Storck are a German brand whose bikes are rarely found wanting – especially if you like it hard and fast. The Scenero G1 took top spot in the 2011 Cycling Plus Bike of the Year chart, and Storck told us that the 2013 model was simply an update to improve internal cable routing and electronic drivetrain compatibility. That was understating things just a little, and the bike is one of our top five contenders for the 2013 title…
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Tech ed Warren Rossiter talks through the Scenero G2
Ride & handling: Powerful, sharp and precise
The Scenero of two years ago was a sublime ride, but if something can be more sublime – sublimer perhaps – then this is it. The Scenero’s balance of stiffness in the right places means that any increase in cadence is instantly rewarded with hyper-speed acceleration momentum. Every watt of your power seems to be directly delivered to the rear wheel, pushing you forward, fast.
Power is, of course, nothing without control, and the G2 handles with a dizzying blend of sharpness and precision – a minimum twitch of your body and the lightest touch on the bar results in a point-and-shoot response that makes you feel like a hero even if you’re just turning into your drive.
Credit here to the awesome Stiletto fork – it’s laterally stiff but it kills vibration and chatter from the road. The Scenero holds its line with absolute dedication and changes direction so fast from small inputs we reckon it’s the kind of bike a fighter pilot would nonchalantly lean up against his Typhoon.
Super-sized chainstays on the Scenero G2
This thing runs a fast jet close on ascents too. Okay, okay, that’s pushing the metaphor a bit far, but despite a mid-level spec elsewhere the Scenero’s achingly efficient frame makes up for any perceived kit shortcomings when the going goes up.
On short, steep climbs the Scenero’s steep (parallel 73.5) angles and short wheelbase meant we could rarely resist standing up and attacking. For longer seated grinds the comfortable Prologo saddle and a clever seatpost keep things nice and comfy.
A clever seatpost, we hear you ask? Why yes – Storck’s Comfort Carbon post uses a spiralled layup that enables it to flex fore-and-aft in a controlled manner. It adds a plushness that’s most welcome over rougher road surfaces.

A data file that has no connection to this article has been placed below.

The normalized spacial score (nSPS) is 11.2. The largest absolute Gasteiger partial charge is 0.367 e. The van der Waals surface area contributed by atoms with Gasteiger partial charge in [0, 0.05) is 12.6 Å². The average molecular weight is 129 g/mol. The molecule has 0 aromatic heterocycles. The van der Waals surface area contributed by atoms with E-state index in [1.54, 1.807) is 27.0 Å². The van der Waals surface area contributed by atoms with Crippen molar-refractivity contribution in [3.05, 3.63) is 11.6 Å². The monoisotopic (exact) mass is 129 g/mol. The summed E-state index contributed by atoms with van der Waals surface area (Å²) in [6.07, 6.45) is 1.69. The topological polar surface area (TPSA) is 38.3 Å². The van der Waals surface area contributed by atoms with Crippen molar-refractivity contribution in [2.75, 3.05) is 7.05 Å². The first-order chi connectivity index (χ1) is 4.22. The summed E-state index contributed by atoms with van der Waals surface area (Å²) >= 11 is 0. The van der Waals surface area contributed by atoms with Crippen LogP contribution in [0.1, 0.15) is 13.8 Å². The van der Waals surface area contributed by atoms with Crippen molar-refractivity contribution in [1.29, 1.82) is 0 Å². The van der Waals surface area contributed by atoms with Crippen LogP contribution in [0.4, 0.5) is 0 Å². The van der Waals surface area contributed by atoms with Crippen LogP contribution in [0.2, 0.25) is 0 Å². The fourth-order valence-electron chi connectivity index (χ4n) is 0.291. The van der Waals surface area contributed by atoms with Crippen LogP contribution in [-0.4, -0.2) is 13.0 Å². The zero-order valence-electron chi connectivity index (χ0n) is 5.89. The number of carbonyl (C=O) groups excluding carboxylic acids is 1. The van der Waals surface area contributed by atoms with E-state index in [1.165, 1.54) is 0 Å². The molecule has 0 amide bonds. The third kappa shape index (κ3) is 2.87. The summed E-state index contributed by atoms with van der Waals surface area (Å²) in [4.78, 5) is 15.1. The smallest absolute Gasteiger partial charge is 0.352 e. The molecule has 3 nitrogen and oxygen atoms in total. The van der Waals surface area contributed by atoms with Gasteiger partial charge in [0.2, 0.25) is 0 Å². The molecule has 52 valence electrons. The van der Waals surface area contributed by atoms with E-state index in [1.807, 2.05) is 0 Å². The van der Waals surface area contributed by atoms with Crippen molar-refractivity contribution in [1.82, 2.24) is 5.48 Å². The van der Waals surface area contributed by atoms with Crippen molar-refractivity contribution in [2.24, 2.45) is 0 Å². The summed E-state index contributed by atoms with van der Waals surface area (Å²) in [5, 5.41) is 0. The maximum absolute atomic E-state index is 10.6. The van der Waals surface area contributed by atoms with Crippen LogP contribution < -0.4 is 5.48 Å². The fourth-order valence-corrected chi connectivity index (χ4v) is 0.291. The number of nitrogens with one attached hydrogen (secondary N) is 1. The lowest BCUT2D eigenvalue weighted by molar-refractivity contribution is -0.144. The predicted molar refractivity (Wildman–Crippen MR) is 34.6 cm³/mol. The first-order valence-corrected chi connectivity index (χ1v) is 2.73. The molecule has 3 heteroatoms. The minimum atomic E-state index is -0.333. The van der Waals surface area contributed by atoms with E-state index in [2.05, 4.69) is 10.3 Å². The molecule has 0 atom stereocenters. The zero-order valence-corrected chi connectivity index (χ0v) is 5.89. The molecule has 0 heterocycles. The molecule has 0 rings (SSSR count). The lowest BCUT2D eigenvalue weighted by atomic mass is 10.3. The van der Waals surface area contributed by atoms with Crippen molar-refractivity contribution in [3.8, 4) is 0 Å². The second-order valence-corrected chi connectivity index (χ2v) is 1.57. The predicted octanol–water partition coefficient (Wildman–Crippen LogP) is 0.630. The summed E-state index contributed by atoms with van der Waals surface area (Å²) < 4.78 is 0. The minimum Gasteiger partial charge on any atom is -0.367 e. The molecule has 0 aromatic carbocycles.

That smart seatpost goes some way to explaining why, despite its telepathic handling and obvious racing potential, the Scenero is a very comfortable place to spend a day.
Frame & equipment: Firm and light without a kit compromise
The frame achieves an impressive alchemy of outright speed and cushioning. Despite what Storck told us, every tube is new. Up front there’s a conical head tube to bolster stiffness and steering, the deep triangular down tube is a nod to aerodynamics, while the slender top flows into wishbone seatstays that bow outwards to unique carbon dropouts.
The asymmetric bottom bracket shell is compatible with the press-fit 86 standard. Its unique, curvaceous shape, say Storck, allows you to accommodate any crank you like, especially those with inbuilt power meters from the likes of SRM, SRAM or Rotor. The frame tips the scales at around 1,100g and in combination with the 360g fork it’s a very light chassis.
Storck have also managed to put together a component package that’s easily the equal of most of its competition – full Shimano 105 with no downgrades, Mavic’s Aksium/Aksion wheel/tyre combo and Storck finishing kit. The gearing combination of 50/34 and 12-25T cassette could be considered racy but the Scenero felt so adept we never noticed.
That flash of yellow can only mean one thing…
That said, the super-aggressive stance, sharpest of the sharp handling, and the long, low riding position won’t be everyone’s cup of tea. The more recreational or social sportive rider could be better placed with one of the Scenero’s rivals. If you love the feel of riding as rapidly as possible with handling that’s so instant it’s almost telepathic, you need to set up a Scenero.
This bike was tested as part of Cycling Plus magazine’s 2013 Bike Of The Year feature – read the full results in issue 273, available on Apple Newsstand and Zinio.